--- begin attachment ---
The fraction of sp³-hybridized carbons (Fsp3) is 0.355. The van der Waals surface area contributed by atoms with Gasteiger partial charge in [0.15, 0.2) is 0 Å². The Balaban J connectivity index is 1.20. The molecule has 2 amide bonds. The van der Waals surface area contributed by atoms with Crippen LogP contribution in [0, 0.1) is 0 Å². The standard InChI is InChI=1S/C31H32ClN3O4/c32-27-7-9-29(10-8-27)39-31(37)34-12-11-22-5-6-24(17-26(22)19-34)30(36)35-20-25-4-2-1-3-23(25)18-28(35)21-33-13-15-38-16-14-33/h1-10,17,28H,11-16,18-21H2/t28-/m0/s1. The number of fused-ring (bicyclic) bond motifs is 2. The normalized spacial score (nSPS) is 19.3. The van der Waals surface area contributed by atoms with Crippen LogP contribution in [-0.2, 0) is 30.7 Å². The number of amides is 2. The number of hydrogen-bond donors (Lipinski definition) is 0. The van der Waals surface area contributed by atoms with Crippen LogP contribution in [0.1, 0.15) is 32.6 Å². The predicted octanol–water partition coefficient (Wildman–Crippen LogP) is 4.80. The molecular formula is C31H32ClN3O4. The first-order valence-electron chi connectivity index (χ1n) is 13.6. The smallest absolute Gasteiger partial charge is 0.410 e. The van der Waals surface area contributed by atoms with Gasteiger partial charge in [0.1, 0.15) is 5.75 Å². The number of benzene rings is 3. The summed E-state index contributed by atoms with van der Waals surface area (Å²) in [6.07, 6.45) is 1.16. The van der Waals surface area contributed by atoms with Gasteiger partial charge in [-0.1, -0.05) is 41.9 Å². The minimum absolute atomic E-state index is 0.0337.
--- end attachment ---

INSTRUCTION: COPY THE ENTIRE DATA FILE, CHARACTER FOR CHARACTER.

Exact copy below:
The fraction of sp³-hybridized carbons (Fsp3) is 0.355. The van der Waals surface area contributed by atoms with Gasteiger partial charge in [0.15, 0.2) is 0 Å². The Balaban J connectivity index is 1.20. The molecule has 2 amide bonds. The van der Waals surface area contributed by atoms with Crippen LogP contribution in [0, 0.1) is 0 Å². The standard InChI is InChI=1S/C31H32ClN3O4/c32-27-7-9-29(10-8-27)39-31(37)34-12-11-22-5-6-24(17-26(22)19-34)30(36)35-20-25-4-2-1-3-23(25)18-28(35)21-33-13-15-38-16-14-33/h1-10,17,28H,11-16,18-21H2/t28-/m0/s1. The number of fused-ring (bicyclic) bond motifs is 2. The normalized spacial score (nSPS) is 19.3. The van der Waals surface area contributed by atoms with Crippen LogP contribution in [-0.2, 0) is 30.7 Å². The number of amides is 2. The number of hydrogen-bond donors (Lipinski definition) is 0. The van der Waals surface area contributed by atoms with Crippen LogP contribution in [0.1, 0.15) is 32.6 Å². The predicted octanol–water partition coefficient (Wildman–Crippen LogP) is 4.80. The molecular formula is C31H32ClN3O4. The first-order valence-electron chi connectivity index (χ1n) is 13.6. The smallest absolute Gasteiger partial charge is 0.410 e. The van der Waals surface area contributed by atoms with Gasteiger partial charge in [0.1, 0.15) is 5.75 Å². The number of benzene rings is 3. The summed E-state index contributed by atoms with van der Waals surface area (Å²) in [6.07, 6.45) is 1.16. The van der Waals surface area contributed by atoms with Gasteiger partial charge in [-0.1, -0.05) is 41.9 Å². The minimum absolute atomic E-state index is 0.0337.